A primary objective of this article is to awaken our brethren to the stern reality that formidable foes are stalking the conservative churches of Christ. They clearly identify themselves with their proposals to alter and to change the organization, worship, practices and biblical traditions of the conservative churches of Christ. Their proposals are not generally well understood because they have been less than candid to divulge what they have in mind.
An inflexible minority of "scholarly" brethren and such popular pulpiteers as Mike Cope are determined to replace what they call the old hermeneutic -"precept, apostolic example, and necessary inference"-with a new hermeneutic which they do not define. They have spoken much of the "paradigm" versus the "pattern" in referring to the model, or pattern for churches of Christ. With the same token, when they also talk volubly about parameters and perimeters, we have a clearing picture of their intentions.
This matter was clarified and laid on the table by two of our astute "scholars"-Michael R. Weed and Gary Holloway who put it all down in black and white in a paper which was read May 56, 1995 during the Second Annual Forrest K. Kirkpatrick Seminar for StoneCampbell historians sponsored by the Disciples of Christ Historical Society in Nashville.
The HollowayWeed paper was titled The Gospel in Urban Vessels: Churches of Christ Face the TwentyFirst Century. Holloway and Weed obviously endorse the FosterHughes contention that the "Church of Christ" denomination started as an exclusive sect in the early 19th century. Both reject the biblical doctrine of the apostolic pattern of the church.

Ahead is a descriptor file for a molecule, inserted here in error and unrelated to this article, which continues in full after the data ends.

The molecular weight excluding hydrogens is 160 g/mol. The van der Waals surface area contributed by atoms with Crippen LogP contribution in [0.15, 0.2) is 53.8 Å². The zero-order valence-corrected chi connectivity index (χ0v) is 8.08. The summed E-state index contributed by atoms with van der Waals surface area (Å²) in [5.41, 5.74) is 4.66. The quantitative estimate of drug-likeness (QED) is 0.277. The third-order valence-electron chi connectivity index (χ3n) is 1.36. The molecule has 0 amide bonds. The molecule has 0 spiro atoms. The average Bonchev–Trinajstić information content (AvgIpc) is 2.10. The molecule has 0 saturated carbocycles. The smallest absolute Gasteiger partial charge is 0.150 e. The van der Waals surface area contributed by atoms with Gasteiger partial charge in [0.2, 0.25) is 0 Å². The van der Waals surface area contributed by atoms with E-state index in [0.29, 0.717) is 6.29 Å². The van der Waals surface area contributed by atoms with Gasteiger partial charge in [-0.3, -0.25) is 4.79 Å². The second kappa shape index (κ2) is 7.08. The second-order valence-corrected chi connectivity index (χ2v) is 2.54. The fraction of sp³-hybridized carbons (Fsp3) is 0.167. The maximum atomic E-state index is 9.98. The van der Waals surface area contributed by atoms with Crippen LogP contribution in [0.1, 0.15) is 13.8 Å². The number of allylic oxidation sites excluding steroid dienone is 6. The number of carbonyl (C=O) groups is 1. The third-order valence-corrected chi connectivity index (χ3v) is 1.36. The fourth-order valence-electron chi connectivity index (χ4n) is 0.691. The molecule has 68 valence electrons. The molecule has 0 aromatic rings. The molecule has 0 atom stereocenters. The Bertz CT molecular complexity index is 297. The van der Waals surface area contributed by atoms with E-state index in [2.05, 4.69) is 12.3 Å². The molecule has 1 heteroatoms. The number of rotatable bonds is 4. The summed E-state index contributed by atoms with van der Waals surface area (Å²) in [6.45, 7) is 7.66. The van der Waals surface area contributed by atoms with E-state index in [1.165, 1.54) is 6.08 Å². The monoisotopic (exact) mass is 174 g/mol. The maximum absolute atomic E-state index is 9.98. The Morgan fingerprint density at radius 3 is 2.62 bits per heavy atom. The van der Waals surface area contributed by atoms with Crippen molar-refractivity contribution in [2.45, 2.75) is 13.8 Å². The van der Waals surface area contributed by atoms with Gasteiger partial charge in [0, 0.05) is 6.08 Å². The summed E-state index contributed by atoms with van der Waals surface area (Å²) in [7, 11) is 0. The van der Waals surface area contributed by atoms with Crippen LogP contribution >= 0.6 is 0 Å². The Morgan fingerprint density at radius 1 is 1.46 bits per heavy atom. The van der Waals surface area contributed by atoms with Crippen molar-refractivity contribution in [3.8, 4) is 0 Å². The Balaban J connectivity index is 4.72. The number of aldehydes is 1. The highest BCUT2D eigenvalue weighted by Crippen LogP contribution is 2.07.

Instead they allege that the "'Churches of Christ" have societal origins. The HollowayWeed paper proposes three options as possible replacement models (paradigms) for the churches of Christ as they enter the 21st century. Holloway and Weed name three opt ions, or models which churches of
Christ could adopt in part or whole, and which are already adopted in some churches.
The models are namely: The Willow Creek Community Church model; (2) the Vineyard (Third Wave Pentecostal) Movement model; and (3) the "Neoconservative," or "moderates" which identify with postmodern theology. The rank and file of churches of Christ have no understanding of the structure of the three proposed models. To be sure, the better informed "change agents" do.
I propose over the next several months to explain in simple terms what we are talking about when we refer to the Willow Creek Community Church, the Vineyard Movement (Third Wave) Pentecostal movement, and the "neoconservative," or "moderates." We have over the past year dwelt at length with postmodern theology. This is the theology which comes after Barth, Bultmann, and Tillich.
It is imperative, to weed out these noxious plants, that we recognize these destructive influences. It can not only be done, it can be easily done. The best way to learn is to go to those who know the most about these matters.
The current bibliography is set up that we may understand the latest church "crazes"' sweeping through the churches like wildfire. Then we can understand what the Willow Creek Community Church is all about and how it operates. The bibliography can be easily accessed in college and large public libraries. The search is worth the time and effort, and besides the documentation becomes one's personal property. There are some matters too complex to be spoon fed.
The most significant of these sources are: